DETROIT -- The next generation of Ford Motor Co.'s Sync infotainment system will let drivers turn their vehicles into Wi-Fi hot spots.
Occupants can access the Internet by inserting a mobile broadband modem, also known as an air card, into a USB port in the vehicle.
Once connected, they can use their existing service plans -- and their own portable devices, such as laptop computers or smart phones -- to go onto the Internet.
The next-generation Sync is due next year. People who have the current version of Sync won't be able to upgrade to the next generation.
Ford follows General Motors Co., Chrysler Group and Volkswagen AG in providing Wi-Fi services in some of their U.S. vehicles. The other three automakers are using routers supplied by San Francisco's Autonet Mobile. The router sells for about $500, with service plans starting at $29 a month.
Sync is available throughout most of the Ford lineup. It comes standard on Lincolns and on top-of-the-line Ford and Mercury vehicles. Other vehicles offer it as a $395 option. Most services are free.
Ford introduced Sync at the International Consumer Electronics Show in 2007. The technology's basic function is to allow hands-free operation of cell phones and portable music players.
In 2008, the automaker added vehicle-diagnostic reports to the list of Sync services, as well as 911 Assist, which automatically notifies emergency services if a vehicle is involved in a serious crash.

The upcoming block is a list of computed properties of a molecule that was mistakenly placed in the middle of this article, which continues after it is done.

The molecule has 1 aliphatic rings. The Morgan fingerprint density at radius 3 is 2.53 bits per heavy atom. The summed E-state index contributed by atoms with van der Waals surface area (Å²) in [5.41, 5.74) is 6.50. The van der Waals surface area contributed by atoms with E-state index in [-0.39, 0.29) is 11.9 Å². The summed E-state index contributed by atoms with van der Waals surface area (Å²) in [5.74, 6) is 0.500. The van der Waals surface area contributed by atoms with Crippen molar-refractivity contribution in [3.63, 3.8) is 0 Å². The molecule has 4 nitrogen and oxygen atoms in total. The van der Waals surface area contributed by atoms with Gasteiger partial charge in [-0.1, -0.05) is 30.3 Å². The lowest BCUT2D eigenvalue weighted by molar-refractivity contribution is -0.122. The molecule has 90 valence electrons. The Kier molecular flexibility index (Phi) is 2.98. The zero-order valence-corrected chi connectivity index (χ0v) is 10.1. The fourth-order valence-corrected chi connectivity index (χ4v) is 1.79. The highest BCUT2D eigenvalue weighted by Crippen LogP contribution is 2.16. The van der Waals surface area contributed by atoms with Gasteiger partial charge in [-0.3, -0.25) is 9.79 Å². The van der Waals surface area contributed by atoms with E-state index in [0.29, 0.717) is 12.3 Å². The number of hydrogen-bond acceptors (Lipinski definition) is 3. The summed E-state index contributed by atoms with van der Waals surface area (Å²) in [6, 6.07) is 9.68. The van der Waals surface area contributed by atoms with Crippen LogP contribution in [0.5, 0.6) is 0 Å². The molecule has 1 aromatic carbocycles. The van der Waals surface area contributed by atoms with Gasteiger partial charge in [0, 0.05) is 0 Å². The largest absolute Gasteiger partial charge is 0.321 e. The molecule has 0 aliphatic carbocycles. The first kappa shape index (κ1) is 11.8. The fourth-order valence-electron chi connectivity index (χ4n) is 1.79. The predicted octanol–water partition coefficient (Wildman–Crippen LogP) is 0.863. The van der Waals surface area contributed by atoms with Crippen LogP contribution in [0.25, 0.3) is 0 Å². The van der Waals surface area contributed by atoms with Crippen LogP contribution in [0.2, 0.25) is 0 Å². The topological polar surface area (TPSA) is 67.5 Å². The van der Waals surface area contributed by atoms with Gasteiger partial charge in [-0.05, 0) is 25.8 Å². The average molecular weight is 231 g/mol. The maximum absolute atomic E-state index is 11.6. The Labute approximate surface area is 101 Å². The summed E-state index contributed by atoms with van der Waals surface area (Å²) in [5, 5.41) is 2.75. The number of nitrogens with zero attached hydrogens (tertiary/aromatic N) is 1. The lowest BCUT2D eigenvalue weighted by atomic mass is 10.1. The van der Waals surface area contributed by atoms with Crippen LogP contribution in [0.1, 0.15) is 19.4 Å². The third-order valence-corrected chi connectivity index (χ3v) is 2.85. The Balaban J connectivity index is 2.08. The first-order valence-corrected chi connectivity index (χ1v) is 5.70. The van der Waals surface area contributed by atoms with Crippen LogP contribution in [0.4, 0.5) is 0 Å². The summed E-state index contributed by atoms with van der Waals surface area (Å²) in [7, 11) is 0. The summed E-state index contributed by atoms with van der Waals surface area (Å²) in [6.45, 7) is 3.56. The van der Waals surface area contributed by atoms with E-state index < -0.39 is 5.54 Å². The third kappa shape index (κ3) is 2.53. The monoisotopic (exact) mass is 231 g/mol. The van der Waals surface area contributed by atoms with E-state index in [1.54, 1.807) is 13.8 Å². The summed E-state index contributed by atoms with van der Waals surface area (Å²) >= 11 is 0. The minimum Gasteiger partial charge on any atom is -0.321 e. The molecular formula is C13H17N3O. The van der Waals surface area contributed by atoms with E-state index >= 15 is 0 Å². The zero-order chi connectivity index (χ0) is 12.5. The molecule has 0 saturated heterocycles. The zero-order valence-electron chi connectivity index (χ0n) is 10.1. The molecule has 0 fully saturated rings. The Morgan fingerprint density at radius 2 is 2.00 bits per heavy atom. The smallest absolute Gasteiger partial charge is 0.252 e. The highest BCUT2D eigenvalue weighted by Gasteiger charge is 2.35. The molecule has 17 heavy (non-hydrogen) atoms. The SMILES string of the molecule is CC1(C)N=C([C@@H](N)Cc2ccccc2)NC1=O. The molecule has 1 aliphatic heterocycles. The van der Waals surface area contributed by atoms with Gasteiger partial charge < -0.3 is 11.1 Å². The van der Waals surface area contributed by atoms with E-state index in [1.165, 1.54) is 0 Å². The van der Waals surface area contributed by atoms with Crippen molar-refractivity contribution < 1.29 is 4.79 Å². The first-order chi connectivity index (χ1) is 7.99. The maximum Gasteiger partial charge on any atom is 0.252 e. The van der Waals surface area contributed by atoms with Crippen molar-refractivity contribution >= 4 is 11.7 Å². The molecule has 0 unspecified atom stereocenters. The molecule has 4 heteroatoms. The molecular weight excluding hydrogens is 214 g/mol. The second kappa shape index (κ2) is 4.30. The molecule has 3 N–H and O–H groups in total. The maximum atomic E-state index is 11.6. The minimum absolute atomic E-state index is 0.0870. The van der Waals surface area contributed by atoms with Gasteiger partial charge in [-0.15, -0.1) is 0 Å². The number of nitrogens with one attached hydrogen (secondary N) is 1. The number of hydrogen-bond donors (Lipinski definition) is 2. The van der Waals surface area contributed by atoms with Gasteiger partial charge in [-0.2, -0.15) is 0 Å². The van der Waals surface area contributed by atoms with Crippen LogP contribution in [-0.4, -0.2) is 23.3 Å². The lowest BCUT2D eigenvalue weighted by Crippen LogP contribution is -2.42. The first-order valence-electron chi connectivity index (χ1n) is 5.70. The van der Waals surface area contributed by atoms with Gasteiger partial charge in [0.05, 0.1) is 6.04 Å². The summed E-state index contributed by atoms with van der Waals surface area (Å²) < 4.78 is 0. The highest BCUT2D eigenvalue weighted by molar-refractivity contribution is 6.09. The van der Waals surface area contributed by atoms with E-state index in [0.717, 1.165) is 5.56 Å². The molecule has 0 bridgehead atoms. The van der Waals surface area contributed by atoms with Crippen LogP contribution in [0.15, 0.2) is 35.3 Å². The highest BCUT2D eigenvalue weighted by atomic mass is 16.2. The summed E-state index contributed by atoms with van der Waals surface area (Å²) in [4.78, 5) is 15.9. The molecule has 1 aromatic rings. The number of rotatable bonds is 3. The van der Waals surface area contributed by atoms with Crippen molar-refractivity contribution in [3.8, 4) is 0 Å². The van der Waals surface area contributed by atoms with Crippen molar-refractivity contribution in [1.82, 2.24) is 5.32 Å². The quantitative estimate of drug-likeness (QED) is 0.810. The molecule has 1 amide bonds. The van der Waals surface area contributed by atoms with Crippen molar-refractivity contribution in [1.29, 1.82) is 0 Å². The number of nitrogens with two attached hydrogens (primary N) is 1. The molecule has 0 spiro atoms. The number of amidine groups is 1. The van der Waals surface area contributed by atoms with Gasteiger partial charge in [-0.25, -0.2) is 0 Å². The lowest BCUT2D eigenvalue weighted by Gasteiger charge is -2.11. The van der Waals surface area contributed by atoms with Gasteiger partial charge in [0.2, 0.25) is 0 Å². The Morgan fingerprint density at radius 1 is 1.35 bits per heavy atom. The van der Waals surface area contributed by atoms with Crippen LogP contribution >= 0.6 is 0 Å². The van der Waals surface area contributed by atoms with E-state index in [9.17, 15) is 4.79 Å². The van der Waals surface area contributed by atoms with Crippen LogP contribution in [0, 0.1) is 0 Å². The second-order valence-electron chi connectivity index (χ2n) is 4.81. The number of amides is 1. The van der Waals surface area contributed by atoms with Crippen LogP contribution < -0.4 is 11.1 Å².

This year, Ford gave Sync users access to real-time traffic, directions and information such as news, sports and weather. As with 911 Assist, the traffic, directions and information service relays information through a mobile phone, which has to be paired with Sync. Traffic, directions and information is free for the first three years of vehicle ownership and costs $60 a year afterward.
The automaker has signaled additional enhancements to the system. On Friday, it said will make programming instructions available to outside developers who want to create voice-controlled, mobile applications to run on the Sync software platform.
It began by allowing six computer-science students at the University of Michigan-Dearborn to create experimental applications. One of the “apps” would allow drivers in Sync-equipped vehicles to follow each other in a convoy by having the lead car relay turn-by-turn instructions to the other vehicles. A second streams audio, such as Internet radio, into the car.